arcplan DashboardDashboards are like snowflakes: I don’t think I’ve ever seen two enterprises with identical dashboard designs. Which isn’t a bad thing. Dashboards should be tailored to your organization’s identity and the way your employees work. We have a client in the auto industry whose dashboards look like the, well, dashboard of a car – full of speedometers and gauges. We have other clients who like to deploy their BI dashboards in SharePoint because that’s where they house all of their corporate information. But the business intelligence dashboards our clients create have a few things in common that I consider best practices:

1) They incorporate data from more than 1 source.

I’m betting that not all of your data sits in the same location. You’ll only get a holistic view of your organization’s performance if you’re integrating data from various sources. Whether it’s ERP + sales data, or marketing data + finance data, or Essbase data + SQL Server data, your dashboards need to support fast, easy integration of your various data sources.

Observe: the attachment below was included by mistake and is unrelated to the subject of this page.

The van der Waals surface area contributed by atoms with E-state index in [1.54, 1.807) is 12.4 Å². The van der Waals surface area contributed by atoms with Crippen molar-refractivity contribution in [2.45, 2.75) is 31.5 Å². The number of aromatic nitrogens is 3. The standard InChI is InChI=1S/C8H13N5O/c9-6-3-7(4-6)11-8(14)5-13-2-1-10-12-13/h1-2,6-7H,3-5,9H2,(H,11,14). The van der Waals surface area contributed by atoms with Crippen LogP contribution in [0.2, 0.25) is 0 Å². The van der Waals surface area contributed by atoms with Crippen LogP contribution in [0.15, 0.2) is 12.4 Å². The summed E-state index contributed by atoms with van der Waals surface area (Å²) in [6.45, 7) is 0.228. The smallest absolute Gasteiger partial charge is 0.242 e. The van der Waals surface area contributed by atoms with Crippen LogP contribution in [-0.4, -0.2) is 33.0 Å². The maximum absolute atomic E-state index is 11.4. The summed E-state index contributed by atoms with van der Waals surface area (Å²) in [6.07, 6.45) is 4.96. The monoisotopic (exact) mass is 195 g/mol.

Best practice BI dashboards pull data from internal and external sources (when necessary) to create entirely new views of performance. We have clients integrating data from Standard & Poor’s with their accounts receivable information to match up delinquent clients with their S&P credit rating. We have insurance companies putting claims data on top of Google Maps. And we work with several enterprises that are integrating product revenues from their financial system with customer data. These are examples of mashups – web applications that make existing data more useful – and they’re extremely helpful on performance dashboards, even if only for quarter-long tactical analysis.

2) They provide at-a-glance views of performance.

Dashboards are for busy people who can’t dig deep every day to spot issues. Your dashboard might benefit from incorporating stoplight indicators that tell users if data is entering into dangerous territory without having to drill down. In arcplan, thresholds can be set separately for each KPI – meaning you set when the light shows up green, yellow, and red, giving users a quick visual cue that focuses them on the areas that need attention.

Continue reading this post >>